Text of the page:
The sunsets have been fiery and full of impossible colors that whirl through the western sky and dance off over the horizon. January has not been a good month-but the sunsets have been promising pink and purple, blue and lavender, gold and orange.
Control is a cruel and unhappy taskmaster. It cannot be a mistress, for at times a mistress gently strokes your cheek and tells you all is well. The need for control never does that. It cracks a whip in the dark hours of single-digit a.m.’s and whispers a raking, crackled reminder in your ear when you’re in the midst of living. It demands attention and as Willy Loman said, “attention must be paid.”
You work at it, seeming to “let it go” and singing the new and now famous Disney song in your head if you’ve been introduced to it. In a way, it brings peace because you ask the Still Small Voice to intervene and He does as long as you allow Him. But your mind always creeps back there, like a treasure you’ve locked away and only you have the key so that every once in a while, you peek in to see that the treasure is still there; that He is still holding it for you.
The illusion, however, is that it is a treasure at all. Control is the illusion. We simply set the wheels in motion of our days, our actions, our work, our play and we assume we know how it will go. Our society pays people hundreds of thousands and even millions of dollars to predict how it will go. Will there be enough? Do we have the edge? Can we take advantage now? All questions that vanish like smoke through the sky.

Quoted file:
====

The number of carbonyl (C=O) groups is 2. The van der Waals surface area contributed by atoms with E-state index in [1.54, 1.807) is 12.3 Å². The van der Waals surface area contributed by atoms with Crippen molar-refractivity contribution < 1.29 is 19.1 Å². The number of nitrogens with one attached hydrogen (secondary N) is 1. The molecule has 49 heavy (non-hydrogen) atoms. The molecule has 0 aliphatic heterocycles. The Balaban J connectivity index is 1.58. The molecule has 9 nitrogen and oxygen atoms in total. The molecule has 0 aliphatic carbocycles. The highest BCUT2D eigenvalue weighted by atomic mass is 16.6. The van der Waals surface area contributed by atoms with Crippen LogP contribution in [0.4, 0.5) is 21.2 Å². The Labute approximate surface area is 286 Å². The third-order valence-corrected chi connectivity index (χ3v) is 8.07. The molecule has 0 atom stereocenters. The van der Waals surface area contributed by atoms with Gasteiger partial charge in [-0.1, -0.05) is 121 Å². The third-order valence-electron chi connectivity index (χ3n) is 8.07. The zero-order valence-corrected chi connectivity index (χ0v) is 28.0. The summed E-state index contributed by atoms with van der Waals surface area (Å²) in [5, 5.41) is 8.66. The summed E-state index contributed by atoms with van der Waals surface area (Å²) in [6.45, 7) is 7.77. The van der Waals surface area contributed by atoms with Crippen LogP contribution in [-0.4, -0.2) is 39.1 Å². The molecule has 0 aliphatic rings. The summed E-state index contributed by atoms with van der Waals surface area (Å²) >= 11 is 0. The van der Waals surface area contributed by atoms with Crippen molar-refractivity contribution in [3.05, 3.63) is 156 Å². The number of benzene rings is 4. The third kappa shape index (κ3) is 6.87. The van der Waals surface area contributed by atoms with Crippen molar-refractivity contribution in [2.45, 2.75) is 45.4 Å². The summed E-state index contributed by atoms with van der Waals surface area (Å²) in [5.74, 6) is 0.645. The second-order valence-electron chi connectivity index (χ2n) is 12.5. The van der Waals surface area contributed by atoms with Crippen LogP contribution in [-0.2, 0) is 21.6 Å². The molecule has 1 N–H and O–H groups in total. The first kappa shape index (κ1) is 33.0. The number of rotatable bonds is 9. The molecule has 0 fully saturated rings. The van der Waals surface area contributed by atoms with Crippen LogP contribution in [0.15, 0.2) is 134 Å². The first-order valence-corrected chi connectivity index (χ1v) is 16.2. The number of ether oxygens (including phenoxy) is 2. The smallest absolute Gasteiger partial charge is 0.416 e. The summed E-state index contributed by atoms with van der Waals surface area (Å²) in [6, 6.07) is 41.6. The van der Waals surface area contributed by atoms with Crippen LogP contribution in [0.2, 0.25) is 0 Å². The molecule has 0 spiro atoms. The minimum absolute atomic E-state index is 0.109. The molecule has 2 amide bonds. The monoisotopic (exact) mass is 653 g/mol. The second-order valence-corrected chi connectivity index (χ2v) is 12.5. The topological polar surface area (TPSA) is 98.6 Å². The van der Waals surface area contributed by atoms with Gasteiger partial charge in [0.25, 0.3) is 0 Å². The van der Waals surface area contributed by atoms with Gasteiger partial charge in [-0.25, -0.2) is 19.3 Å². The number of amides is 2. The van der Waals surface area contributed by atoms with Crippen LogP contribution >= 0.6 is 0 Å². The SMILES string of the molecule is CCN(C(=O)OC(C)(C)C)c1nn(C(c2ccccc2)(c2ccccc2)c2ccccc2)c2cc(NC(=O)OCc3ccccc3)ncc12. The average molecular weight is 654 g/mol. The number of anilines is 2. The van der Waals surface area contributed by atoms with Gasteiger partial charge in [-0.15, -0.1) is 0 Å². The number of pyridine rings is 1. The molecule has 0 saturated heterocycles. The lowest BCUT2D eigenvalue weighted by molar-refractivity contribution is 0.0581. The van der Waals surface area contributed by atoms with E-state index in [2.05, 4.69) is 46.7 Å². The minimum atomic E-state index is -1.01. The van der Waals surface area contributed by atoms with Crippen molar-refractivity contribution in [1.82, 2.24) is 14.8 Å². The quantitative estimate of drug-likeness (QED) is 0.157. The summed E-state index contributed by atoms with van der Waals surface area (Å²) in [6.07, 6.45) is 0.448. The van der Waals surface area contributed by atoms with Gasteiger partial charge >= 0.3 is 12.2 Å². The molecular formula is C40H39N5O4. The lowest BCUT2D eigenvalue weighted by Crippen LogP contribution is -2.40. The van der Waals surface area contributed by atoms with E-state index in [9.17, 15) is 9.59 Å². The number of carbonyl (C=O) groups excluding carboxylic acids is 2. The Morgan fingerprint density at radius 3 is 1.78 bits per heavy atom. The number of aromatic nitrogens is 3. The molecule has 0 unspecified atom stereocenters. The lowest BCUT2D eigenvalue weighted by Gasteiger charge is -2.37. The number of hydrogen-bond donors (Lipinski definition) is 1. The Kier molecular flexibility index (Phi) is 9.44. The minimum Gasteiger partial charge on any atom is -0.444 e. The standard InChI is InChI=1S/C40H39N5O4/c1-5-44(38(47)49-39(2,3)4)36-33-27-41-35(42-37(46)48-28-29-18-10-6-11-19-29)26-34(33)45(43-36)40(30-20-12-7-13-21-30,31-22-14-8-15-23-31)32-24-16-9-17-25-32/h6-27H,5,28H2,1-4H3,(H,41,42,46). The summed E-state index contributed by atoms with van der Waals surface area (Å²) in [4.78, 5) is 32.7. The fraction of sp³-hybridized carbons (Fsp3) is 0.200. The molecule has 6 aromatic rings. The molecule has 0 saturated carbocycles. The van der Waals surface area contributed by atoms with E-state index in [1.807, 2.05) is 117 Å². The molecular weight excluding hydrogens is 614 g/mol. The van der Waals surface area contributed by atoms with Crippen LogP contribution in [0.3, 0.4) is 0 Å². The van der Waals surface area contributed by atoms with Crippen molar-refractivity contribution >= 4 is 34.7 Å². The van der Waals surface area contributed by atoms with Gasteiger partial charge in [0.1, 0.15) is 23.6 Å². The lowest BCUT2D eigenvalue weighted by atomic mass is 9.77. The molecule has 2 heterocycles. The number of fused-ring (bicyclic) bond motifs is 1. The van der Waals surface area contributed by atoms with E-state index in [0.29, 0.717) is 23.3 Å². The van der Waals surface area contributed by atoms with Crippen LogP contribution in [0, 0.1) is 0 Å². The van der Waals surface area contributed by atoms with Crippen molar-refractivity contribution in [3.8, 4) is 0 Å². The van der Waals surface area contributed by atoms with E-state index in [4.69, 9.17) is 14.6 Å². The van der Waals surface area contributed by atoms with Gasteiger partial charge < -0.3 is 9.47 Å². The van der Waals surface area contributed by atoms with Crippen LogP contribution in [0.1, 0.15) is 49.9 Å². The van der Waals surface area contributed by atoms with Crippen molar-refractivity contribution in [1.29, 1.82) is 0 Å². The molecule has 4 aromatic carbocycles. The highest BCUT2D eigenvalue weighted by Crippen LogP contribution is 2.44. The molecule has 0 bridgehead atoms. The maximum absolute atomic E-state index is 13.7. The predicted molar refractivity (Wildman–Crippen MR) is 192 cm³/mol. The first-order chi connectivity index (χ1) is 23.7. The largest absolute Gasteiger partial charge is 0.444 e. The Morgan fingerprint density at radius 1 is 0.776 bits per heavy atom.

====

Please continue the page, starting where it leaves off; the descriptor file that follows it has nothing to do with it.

Retreat is not surrender. Counting costs is not an attribute. We cannot know the cost of these things if we count them in currencies, whether those currencies are money or material goods or emotions or feelings. The thin thread of faith, deceptively thin and strong, cable-steel strong, is the only reality. Once all the material is accepted for what it is, an illusion that gives us the cold comfort that we are in control, all that’s left is the understanding that we are wonderfully, perfectly made.
The instability of clouds is a wondrous thing. At given points in time, the sky changes and creates spiraling, vaporous, magic pictures of abstract clarity. They are there one minute and gone the next. In our 21st century world, the sky is even punctuated by jet planes and helicopters, rockets and satellites. Yet the more we see those things, the more they merely highlight the spectacular expanse of a sky painted with impossible dreams of color and imagination and we look up again only to be attracted to the thing that was there all the time.